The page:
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Chronic pain, perceived stress, and cellular aging: an exploratory study

DOI: 10.1186/1744-8069-8-12

Keywords: Chronic pain, Perceived stress, Knee osteoarthritis, Telomere length, Cellular aging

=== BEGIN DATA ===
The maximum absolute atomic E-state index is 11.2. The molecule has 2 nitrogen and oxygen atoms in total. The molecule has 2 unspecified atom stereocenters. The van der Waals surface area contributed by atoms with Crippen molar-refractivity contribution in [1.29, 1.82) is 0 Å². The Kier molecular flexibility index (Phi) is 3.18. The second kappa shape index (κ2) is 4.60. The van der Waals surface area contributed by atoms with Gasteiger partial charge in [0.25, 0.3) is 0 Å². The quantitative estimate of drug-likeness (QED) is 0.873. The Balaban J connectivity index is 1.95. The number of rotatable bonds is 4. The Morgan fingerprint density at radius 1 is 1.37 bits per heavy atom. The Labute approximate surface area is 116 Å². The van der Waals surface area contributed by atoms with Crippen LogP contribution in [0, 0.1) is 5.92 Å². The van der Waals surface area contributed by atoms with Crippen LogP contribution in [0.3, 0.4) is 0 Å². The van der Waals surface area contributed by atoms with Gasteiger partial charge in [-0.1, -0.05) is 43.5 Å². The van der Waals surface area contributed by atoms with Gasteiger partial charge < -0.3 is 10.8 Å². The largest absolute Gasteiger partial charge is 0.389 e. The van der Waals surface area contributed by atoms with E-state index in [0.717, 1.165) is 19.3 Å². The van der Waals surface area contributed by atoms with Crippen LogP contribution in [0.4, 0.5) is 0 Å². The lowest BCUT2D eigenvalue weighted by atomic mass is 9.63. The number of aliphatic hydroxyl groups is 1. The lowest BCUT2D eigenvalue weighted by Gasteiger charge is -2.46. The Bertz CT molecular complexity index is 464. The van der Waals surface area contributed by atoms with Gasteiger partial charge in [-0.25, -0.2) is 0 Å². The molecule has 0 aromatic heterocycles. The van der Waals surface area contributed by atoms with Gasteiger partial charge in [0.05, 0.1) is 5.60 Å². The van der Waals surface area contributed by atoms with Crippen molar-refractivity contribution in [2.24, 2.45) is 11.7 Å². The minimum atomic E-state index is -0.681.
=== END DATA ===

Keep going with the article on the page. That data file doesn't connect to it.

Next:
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The relationship between chronic pain, stress, and TL was analyzed in 36 ethnically diverse, older adults, half of whom reported no chronic pain and the other half had chronic knee osteoarthritis (OA) pain. Subjects completed a physical exam, radiographs, health history, and psychosocial questionnaires. Blood samples were collected and TL was measured by quantitative polymerase chain reaction (qPCR). Four groups were identified characterized by pain status and the Perceived Stress Scale scores: 1) no pain/low stress, 2) no pain/high stress, chronic pain/low stress, and 4) chronic pain/high stress. TL differed between the pain/stress groups (p = 0.01), controlling for relevant covariates. Specifically, the chronic pain/high stress group had significantly shorter TL compared to the no pain/low stress group. Age was negatively correlated with TL, particularly in the chronic pain/high stress group (p = 0.03).Although preliminary in nature and based on a modest sample size, these findings indicate that cellular aging may be more pronounced in older adults experiencing high levels of perceived stress and chronic pain.A recent Institute of Medicine report documents the public health consequences of chronic pain in America with estimates of 116 million adults affected and costs of $635 billion annually [1]. One of the challenges illuminated in the report is the difficulty in identifying specific pathophysiological targets due to significant variability in the experience of chronic pain. Consequently, biological markers reflecting the physiological burden of chronic pain on an individual system would offer significant clinical and scientific utility.Leukocyte telomere length (TL) is a measure of cellular aging and is associated with age-related disease onset, chronic health conditions, psychosocial stress, and mortality [2-5]. Importantly, recent findings indicate a direct relationship between telomeres and mitochondria, connecting for the first time two major theories of ag


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